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Cancer Health Center

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Late Effects of Treatment for Childhood Cancer (PDQ®): Treatment - Health Professional Information [NCI] - Late Effects of the Central Nervous System

Table 3. Central Nervous System Late Effects

Predisposing Therapy Neurologic Effects Health Screening
IQ = intelligence quotient; IT = intrathecal; IV = intravenous.
Platinum agents (carboplatin, cisplatin) Peripheral sensory neuropathy Neurologic exam
Plant alkaloid agents (vinblastine, vincristine) Peripheral sensory or motor neuropathy (areflexia, weakness, foot drop, paresthesias) Neurologic exam
Methotrexate (high dose IV or IT); cytarabine (high dose IV or IT); radiation impacting the brain Clinical leukoencephalopathy (spasticity, ataxia, dysarthria, dysphagia, hemiparesis, seizures); headaches; seizures; sensory deficits History: cognitive, motor, and/or sensory deficits, seizures
Neurologic exam
Radiation impacting cerebrovascular structures Cerebrovascular complications (stroke, moyamoya, occlusive cerebral vasculopathy) History: transient/permanent neurological events
Blood pressure
Neurologic exam
Neurosurgery-brain Motor and/or sensory deficits (paralysis, movement disorders, ataxia, eye problems [ocular nerve palsy, gaze paresis, nystagmus, papilledema, optic atrophy]); seizures Neurologic exam
Neurology evaluation
Neurosurgery-brain Hydrocephalus; shunt malfunction Abdominal x-ray
Neurosurgery evaluation
Neurosurgery-spine Neurogenic bladder; urinary incontinence History: hematuria, urinary urgency/frequency, urinary incontinence/retention, dysuria, nocturia, abnormal urinary stream
Neurosurgery-spine Neurogenic bowel; fecal incontinence History: chronic constipation, fecal soiling
Rectal exam
Predisposing Therapy Neuropsychological Effects Health Screening
Methotrexate (high-dose IV or IT); cytarabine (high-dose IV or IT); radiation impacting the brain; neurosurgery-brain Neurocognitive deficits (executive function, memory, attention, processing speed, etc.); learning deficits; diminished IQ; behavioral change Assessment of educational and vocational progress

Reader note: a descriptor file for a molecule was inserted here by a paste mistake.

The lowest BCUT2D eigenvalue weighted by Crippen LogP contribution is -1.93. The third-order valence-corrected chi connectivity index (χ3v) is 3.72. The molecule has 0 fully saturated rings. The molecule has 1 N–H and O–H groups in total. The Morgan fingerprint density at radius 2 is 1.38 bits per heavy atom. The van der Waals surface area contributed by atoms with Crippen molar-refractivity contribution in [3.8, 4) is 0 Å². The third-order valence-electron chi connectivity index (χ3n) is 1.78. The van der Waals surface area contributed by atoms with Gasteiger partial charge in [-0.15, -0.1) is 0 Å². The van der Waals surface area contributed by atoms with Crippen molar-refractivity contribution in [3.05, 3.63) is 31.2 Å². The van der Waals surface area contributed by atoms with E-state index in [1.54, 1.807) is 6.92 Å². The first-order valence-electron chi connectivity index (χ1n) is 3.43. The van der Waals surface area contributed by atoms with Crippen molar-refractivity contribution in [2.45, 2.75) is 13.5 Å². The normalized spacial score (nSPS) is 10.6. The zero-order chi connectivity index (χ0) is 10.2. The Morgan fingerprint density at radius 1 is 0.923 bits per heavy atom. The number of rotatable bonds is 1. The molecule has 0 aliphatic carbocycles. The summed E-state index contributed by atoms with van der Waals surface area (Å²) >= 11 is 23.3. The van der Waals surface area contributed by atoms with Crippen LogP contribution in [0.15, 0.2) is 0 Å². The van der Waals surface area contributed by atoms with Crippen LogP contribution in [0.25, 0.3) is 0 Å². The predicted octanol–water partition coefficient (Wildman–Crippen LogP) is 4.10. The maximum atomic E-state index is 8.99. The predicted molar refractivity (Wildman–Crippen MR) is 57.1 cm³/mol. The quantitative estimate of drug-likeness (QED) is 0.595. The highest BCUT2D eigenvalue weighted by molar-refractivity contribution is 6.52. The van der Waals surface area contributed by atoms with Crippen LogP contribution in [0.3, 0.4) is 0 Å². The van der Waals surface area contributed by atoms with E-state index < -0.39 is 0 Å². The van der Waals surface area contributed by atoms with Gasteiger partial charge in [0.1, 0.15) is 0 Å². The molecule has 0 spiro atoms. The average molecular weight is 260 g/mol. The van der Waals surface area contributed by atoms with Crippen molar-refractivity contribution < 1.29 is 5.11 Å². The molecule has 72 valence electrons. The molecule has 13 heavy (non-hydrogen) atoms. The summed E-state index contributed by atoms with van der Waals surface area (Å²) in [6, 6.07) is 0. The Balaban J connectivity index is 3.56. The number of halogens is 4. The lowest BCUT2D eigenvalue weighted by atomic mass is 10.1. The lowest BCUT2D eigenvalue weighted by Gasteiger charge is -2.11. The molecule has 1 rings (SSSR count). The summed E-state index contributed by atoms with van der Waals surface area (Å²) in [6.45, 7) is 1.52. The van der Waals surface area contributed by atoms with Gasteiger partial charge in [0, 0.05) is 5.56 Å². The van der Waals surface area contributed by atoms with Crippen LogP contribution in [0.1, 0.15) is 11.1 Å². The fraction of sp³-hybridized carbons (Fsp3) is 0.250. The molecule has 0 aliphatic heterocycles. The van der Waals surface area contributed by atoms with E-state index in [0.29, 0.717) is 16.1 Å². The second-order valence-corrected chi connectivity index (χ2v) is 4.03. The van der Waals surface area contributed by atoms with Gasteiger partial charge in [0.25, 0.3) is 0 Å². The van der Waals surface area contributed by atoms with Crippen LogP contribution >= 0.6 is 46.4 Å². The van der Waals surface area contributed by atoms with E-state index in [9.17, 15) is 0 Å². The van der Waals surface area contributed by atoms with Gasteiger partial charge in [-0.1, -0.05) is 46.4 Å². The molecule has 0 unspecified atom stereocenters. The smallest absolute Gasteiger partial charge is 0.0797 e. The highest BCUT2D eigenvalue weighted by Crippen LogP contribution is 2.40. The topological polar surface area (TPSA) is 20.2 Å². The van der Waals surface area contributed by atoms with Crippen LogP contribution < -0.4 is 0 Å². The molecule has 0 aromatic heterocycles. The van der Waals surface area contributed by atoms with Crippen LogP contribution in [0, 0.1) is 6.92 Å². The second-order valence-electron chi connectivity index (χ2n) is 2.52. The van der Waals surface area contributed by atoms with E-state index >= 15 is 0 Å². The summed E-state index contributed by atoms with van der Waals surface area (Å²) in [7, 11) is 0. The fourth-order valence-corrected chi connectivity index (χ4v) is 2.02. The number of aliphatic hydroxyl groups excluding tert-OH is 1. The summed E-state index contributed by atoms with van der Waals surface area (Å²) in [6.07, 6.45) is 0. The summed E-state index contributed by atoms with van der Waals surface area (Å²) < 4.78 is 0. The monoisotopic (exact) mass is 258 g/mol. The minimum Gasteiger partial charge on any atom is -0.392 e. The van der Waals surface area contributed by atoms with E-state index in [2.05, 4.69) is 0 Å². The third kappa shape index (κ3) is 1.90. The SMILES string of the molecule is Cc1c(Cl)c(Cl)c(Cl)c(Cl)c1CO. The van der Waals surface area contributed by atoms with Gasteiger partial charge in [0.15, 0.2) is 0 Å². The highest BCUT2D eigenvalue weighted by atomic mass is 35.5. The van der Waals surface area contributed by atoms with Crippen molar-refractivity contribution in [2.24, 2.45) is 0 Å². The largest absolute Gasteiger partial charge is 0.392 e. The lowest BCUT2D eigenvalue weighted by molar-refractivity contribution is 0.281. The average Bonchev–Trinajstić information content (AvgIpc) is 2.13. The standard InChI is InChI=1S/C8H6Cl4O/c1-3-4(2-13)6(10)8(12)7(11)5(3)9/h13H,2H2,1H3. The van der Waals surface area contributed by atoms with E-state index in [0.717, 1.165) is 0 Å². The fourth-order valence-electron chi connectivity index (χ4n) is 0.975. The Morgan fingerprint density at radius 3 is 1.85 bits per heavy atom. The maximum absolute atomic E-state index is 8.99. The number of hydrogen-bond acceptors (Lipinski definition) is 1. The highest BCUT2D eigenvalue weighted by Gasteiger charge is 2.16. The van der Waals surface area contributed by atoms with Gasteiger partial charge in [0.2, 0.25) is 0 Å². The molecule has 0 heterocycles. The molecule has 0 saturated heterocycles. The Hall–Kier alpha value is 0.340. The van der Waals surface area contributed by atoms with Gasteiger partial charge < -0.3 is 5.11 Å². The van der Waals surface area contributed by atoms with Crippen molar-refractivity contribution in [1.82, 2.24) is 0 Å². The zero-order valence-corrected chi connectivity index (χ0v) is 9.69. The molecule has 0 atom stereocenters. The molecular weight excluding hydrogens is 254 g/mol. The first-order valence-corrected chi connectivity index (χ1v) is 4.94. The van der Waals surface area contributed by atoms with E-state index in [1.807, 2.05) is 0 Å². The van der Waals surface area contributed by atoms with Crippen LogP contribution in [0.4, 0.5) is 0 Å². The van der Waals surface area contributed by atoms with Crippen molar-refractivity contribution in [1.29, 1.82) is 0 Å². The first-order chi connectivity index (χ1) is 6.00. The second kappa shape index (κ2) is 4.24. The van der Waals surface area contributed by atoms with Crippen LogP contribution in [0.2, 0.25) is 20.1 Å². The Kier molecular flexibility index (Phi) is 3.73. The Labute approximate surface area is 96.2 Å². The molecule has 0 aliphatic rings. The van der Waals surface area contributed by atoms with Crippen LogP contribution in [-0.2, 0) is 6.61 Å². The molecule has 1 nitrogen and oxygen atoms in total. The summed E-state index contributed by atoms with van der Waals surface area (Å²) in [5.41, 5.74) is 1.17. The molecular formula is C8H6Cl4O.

Formal neuropsychological evaluation

Psychosocial

Many childhood cancer survivors have adverse quality of life or other adverse psychological outcomes. Incorporation of psychological screening into clinical visits for childhood cancer survivors may be valuable; however, limiting such evaluations to those returning to long-term follow-up clinics may result in a biased subsample of those with more difficulties, and precise prevalence rates may be difficult to establish. A review of behavioral, emotional, and social adjustment among survivors of childhood brain tumors illustrates this point, in whom rates of psychological maladjustment range from 25% to 93%.[59] In a series of CNS malignancy survivors (n = 802) reported from the CCSS, adverse outcome indicators of successful adult adaptation (educational attainment, income, employment, and marital status) were most likely in survivors who report neurocognitive dysfunction.[4] Collectively, studies evaluating psychosocial outcomes among CNS tumor survivors indicate deficits in social competence in the level of social adjustment that worsen over time.[60] In a CCSS study that evaluated predictors of independent living status across diagnostic groups, adult survivors of childhood cancer with neurocognitive, psychological, or physical late effects were less likely to live independently as adults compared with a sibling control group.[61] The presence of chronic health conditions can also impact other aspects of psychological health. In a study that evaluated psychological outcomes among long-term survivors treated with hematopoietic cell transplantation (HCT), 22% of survivors and 8% of sibling controls reported adverse outcomes. Somatic distress was the most prevalent among the domains studied and affected 15% of HCT survivors, representing a threefold higher risk compared with siblings. HCT survivors with severe/life-threatening conditions and active chronic GVHD had a twofold increased risk for somatic distress.[62]

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